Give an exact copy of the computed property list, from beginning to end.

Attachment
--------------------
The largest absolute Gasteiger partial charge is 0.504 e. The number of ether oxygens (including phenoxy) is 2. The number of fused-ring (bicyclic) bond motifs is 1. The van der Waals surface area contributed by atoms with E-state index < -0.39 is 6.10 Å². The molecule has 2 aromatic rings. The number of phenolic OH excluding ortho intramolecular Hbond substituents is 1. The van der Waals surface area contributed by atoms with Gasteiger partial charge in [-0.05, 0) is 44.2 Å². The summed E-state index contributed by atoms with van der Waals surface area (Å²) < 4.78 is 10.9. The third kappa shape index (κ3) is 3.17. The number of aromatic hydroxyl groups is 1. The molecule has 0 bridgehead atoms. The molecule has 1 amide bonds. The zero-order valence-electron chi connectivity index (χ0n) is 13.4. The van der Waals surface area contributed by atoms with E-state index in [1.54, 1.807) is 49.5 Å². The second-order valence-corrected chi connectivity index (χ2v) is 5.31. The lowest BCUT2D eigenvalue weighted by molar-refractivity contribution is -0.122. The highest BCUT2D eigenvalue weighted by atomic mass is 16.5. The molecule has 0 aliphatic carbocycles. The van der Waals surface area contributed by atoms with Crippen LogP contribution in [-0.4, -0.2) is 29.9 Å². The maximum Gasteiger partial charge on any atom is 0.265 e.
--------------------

The largest absolute Gasteiger partial charge is 0.504 e. The number of ether oxygens (including phenoxy) is 2. The number of fused-ring (bicyclic) bond motifs is 1. The van der Waals surface area contributed by atoms with E-state index < -0.39 is 6.10 Å². The molecule has 2 aromatic rings. The number of phenolic OH excluding ortho intramolecular Hbond substituents is 1. The van der Waals surface area contributed by atoms with Gasteiger partial charge in [-0.05, 0) is 44.2 Å². The summed E-state index contributed by atoms with van der Waals surface area (Å²) < 4.78 is 10.9. The third kappa shape index (κ3) is 3.17. The number of aromatic hydroxyl groups is 1. The molecule has 0 bridgehead atoms. The molecule has 1 amide bonds. The zero-order valence-electron chi connectivity index (χ0n) is 13.4. The van der Waals surface area contributed by atoms with E-state index in [1.54, 1.807) is 49.5 Å². The second-order valence-corrected chi connectivity index (χ2v) is 5.31. The lowest BCUT2D eigenvalue weighted by molar-refractivity contribution is -0.122. The highest BCUT2D eigenvalue weighted by atomic mass is 16.5. The molecule has 0 aliphatic carbocycles. The van der Waals surface area contributed by atoms with Crippen LogP contribution in [-0.4, -0.2) is 29.9 Å². The maximum Gasteiger partial charge on any atom is 0.265 e.